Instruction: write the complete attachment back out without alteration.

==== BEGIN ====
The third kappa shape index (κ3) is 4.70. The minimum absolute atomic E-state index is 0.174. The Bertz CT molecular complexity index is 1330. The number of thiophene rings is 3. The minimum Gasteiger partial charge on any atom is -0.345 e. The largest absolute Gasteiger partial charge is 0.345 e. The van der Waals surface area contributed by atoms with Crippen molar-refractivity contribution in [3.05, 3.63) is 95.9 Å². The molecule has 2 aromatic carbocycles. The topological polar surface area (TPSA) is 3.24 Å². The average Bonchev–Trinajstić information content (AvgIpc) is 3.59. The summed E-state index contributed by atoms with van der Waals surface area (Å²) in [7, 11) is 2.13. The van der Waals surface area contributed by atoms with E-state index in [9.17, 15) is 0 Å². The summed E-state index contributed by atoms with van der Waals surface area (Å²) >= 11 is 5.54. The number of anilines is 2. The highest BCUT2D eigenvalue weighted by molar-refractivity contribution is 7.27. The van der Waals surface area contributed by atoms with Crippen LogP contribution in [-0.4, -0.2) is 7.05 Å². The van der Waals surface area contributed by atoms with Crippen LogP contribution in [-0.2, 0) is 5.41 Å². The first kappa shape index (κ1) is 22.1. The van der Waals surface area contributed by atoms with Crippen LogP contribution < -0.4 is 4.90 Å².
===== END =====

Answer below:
The third kappa shape index (κ3) is 4.70. The minimum absolute atomic E-state index is 0.174. The Bertz CT molecular complexity index is 1330. The number of thiophene rings is 3. The minimum Gasteiger partial charge on any atom is -0.345 e. The largest absolute Gasteiger partial charge is 0.345 e. The van der Waals surface area contributed by atoms with Crippen molar-refractivity contribution in [3.05, 3.63) is 95.9 Å². The molecule has 2 aromatic carbocycles. The topological polar surface area (TPSA) is 3.24 Å². The average Bonchev–Trinajstić information content (AvgIpc) is 3.59. The summed E-state index contributed by atoms with van der Waals surface area (Å²) in [7, 11) is 2.13. The van der Waals surface area contributed by atoms with E-state index in [9.17, 15) is 0 Å². The summed E-state index contributed by atoms with van der Waals surface area (Å²) >= 11 is 5.54. The number of anilines is 2. The highest BCUT2D eigenvalue weighted by molar-refractivity contribution is 7.27. The van der Waals surface area contributed by atoms with Crippen LogP contribution in [-0.4, -0.2) is 7.05 Å². The van der Waals surface area contributed by atoms with Crippen LogP contribution in [-0.2, 0) is 5.41 Å². The first kappa shape index (κ1) is 22.1. The van der Waals surface area contributed by atoms with Crippen LogP contribution < -0.4 is 4.90 Å².